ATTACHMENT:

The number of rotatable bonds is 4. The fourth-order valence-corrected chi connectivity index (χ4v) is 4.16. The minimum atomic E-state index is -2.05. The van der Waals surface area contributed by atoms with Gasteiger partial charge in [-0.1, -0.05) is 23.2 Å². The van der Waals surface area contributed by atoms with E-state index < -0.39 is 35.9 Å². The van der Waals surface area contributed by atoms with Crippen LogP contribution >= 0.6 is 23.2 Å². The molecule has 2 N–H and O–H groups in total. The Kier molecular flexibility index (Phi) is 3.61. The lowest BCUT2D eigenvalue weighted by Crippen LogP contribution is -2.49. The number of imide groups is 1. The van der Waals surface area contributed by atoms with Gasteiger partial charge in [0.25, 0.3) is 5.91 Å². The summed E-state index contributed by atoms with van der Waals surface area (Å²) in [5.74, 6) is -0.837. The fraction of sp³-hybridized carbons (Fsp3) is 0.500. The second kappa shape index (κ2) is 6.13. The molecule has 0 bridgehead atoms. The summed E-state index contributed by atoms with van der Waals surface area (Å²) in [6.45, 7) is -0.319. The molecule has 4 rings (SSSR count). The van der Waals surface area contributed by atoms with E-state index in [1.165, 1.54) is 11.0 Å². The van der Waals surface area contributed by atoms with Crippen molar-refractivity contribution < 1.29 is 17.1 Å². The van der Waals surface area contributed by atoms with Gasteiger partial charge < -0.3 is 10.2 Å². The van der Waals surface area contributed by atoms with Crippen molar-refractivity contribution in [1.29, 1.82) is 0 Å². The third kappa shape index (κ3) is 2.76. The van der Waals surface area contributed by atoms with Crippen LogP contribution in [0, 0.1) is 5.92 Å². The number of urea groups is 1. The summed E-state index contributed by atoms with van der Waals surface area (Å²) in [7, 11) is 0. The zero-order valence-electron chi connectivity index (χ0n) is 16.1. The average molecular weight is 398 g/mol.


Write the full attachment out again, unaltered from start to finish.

The number of rotatable bonds is 4. The fourth-order valence-corrected chi connectivity index (χ4v) is 4.16. The minimum atomic E-state index is -2.05. The van der Waals surface area contributed by atoms with Gasteiger partial charge in [-0.1, -0.05) is 23.2 Å². The van der Waals surface area contributed by atoms with E-state index < -0.39 is 35.9 Å². The van der Waals surface area contributed by atoms with Crippen LogP contribution >= 0.6 is 23.2 Å². The molecule has 2 N–H and O–H groups in total. The Kier molecular flexibility index (Phi) is 3.61. The lowest BCUT2D eigenvalue weighted by Crippen LogP contribution is -2.49. The number of imide groups is 1. The van der Waals surface area contributed by atoms with Gasteiger partial charge in [0.25, 0.3) is 5.91 Å². The summed E-state index contributed by atoms with van der Waals surface area (Å²) in [5.74, 6) is -0.837. The fraction of sp³-hybridized carbons (Fsp3) is 0.500. The second kappa shape index (κ2) is 6.13. The molecule has 0 bridgehead atoms. The summed E-state index contributed by atoms with van der Waals surface area (Å²) in [6.45, 7) is -0.319. The molecule has 4 rings (SSSR count). The van der Waals surface area contributed by atoms with E-state index in [1.165, 1.54) is 11.0 Å². The van der Waals surface area contributed by atoms with Crippen molar-refractivity contribution < 1.29 is 17.1 Å². The van der Waals surface area contributed by atoms with Gasteiger partial charge < -0.3 is 10.2 Å². The van der Waals surface area contributed by atoms with Crippen molar-refractivity contribution in [1.29, 1.82) is 0 Å². The third kappa shape index (κ3) is 2.76. The van der Waals surface area contributed by atoms with Crippen LogP contribution in [0, 0.1) is 5.92 Å². The number of urea groups is 1. The summed E-state index contributed by atoms with van der Waals surface area (Å²) in [7, 11) is 0. The zero-order valence-electron chi connectivity index (χ0n) is 16.1. The average molecular weight is 398 g/mol.